CITY AND CAMPUS : universities as spatial agents

I have always been interested in the strategic roles that the university, as a building type, can play in the transformation and growth of the city, in all its dimensions… socially, politically, environmentally, economically, culturally and spatially. This is the first of two posts in which I will focus on the spatial dimension because that’s where it all comes together.

Higher education is a globally competitive sector. It’s an expanding market, and universities are leveraging their competitive advantages to grow and transform themselves. So here’s a tantalizing question: Is campus design part of that strategy and, if so, how does it impact its urban neighbourhood?

To find out, consider these two hypothetical scenarios. Scene one is a contemporary urban campus. The first thing that strikes you is its detachment from the city grid surrounding it. Surveillance cameras, card-controlled boom gates, and uniformed guards ensure that the campus is a sliced-off enclave. It is a gated community that shuns passers by. Now add to this physical reality several other facts: budgets have been cut and more must be done with fewer resources, morale is low, and the university does not feature on global league tables.

Scene two is an urbane campus. Campus-city divisions are blurred. A mix of theatres, museums, coffee bars, bookstores, galleries and housing define the campus periphery. Its internal streets and walkways are alive with movement and encounters. It buzzes with cultural and intellectual energy. The campus is simultaneously a shield from outside interruptions, and a seamless part of the city grid. It has evolved according to a design strategy that blends the needs of scholarship and citizenship, seclusion and company. But there’s another side to this: new external direct investment generates additional revenue streams; the university attracts the finest scholars; it is well placed on league tables; it has partnerships with industry players; it is a magnet for endowments and gifts that fund infrastructure, bursaries and research; it is sought after by the very best students, and success brings local relevance and international esteem.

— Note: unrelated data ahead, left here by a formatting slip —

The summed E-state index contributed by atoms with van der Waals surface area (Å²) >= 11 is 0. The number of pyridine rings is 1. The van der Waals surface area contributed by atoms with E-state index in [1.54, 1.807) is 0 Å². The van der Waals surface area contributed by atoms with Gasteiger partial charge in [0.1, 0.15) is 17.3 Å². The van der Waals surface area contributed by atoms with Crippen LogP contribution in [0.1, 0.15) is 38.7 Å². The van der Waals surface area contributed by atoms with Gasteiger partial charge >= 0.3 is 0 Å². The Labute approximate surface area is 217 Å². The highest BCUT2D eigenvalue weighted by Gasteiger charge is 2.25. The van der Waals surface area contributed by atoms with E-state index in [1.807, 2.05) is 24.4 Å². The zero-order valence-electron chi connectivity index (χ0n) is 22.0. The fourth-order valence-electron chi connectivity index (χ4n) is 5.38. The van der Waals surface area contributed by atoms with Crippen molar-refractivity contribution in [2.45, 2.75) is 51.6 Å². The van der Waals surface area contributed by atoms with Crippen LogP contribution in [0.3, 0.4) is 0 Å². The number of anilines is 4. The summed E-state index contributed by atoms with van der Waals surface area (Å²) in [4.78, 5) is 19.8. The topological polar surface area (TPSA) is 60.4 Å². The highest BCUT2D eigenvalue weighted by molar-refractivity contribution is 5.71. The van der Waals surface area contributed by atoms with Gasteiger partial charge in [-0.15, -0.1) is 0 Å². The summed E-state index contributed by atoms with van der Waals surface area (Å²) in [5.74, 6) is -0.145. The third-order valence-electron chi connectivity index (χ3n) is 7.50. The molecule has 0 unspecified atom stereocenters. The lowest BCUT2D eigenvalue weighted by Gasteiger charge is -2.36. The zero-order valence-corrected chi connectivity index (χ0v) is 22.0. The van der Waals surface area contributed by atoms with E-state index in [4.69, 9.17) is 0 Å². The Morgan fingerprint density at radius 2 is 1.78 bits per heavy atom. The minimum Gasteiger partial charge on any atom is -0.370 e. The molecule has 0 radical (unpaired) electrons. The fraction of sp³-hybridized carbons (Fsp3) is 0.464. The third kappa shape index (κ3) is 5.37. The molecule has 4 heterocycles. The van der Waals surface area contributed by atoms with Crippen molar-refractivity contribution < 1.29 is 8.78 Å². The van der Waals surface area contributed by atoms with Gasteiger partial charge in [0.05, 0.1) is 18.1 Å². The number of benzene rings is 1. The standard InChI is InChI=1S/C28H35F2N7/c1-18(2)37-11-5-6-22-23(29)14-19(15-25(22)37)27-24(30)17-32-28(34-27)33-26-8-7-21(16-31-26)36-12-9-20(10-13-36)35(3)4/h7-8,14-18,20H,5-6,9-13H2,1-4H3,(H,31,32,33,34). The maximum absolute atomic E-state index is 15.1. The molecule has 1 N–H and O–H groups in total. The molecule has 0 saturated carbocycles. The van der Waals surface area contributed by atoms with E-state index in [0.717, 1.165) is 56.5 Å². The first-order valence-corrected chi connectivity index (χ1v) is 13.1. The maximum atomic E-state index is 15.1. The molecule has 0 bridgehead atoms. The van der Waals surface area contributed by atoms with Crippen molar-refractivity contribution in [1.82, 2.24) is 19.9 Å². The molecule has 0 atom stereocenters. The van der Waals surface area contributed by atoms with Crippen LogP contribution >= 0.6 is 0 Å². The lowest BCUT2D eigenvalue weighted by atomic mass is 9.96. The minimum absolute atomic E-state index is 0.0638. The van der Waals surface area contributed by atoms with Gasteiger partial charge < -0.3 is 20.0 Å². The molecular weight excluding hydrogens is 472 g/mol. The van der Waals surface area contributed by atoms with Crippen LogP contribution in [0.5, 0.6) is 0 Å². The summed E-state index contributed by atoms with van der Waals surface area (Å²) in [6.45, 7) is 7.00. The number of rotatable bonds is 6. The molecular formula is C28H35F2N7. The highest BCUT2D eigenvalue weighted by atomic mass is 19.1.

How do we get from scene one, a bleak picture of spatial isolation and academic mediocrity, to scene two, a spatially connected campus that houses one of the world’s best universities? What does it take to transform campuses into polished members of their neighbourhoods? These questions rest on a basic assumption: that the built environment of campuses, and the cities they are part of, can make an upbeat difference to both urban success and academic excellence.

So here’s the thing: Campus designs can nurture academic distinction and become spatial agents of urban regeneration. University leaders should accept that campuses must not remain spatially and socially disconnected from the commotion of their urban neighbourhoods. They can become powerful agents of urban transformation. A university’s positive contribution to community development, urban renewal and local economic growth does depend on interconnected campus-city boundaries.

We should regard the campus-city interface as an opportunity zone. It is where both communities can discover one another and cohere as good neighbours. Here is where scholarship can, indeed should, engage the broader society. Here is where the contending demands of campus seclusion and city inclusion find balance. Here is where the academic experience is enriched through outreach programmes. And here is where students’ contribution to community capacity building can forge an atmosphere of holistic learning.

Creating such an environment means, among other things, making spatial connections between campus layout and city form. And this is where campus design guidelines can help.

In the next article I want to consider a few elementary urban design rules for blending city and campus plans.

Glen Mills, PhD

This material is Copyright (c)2014, Glen Mills. All rights reserved.
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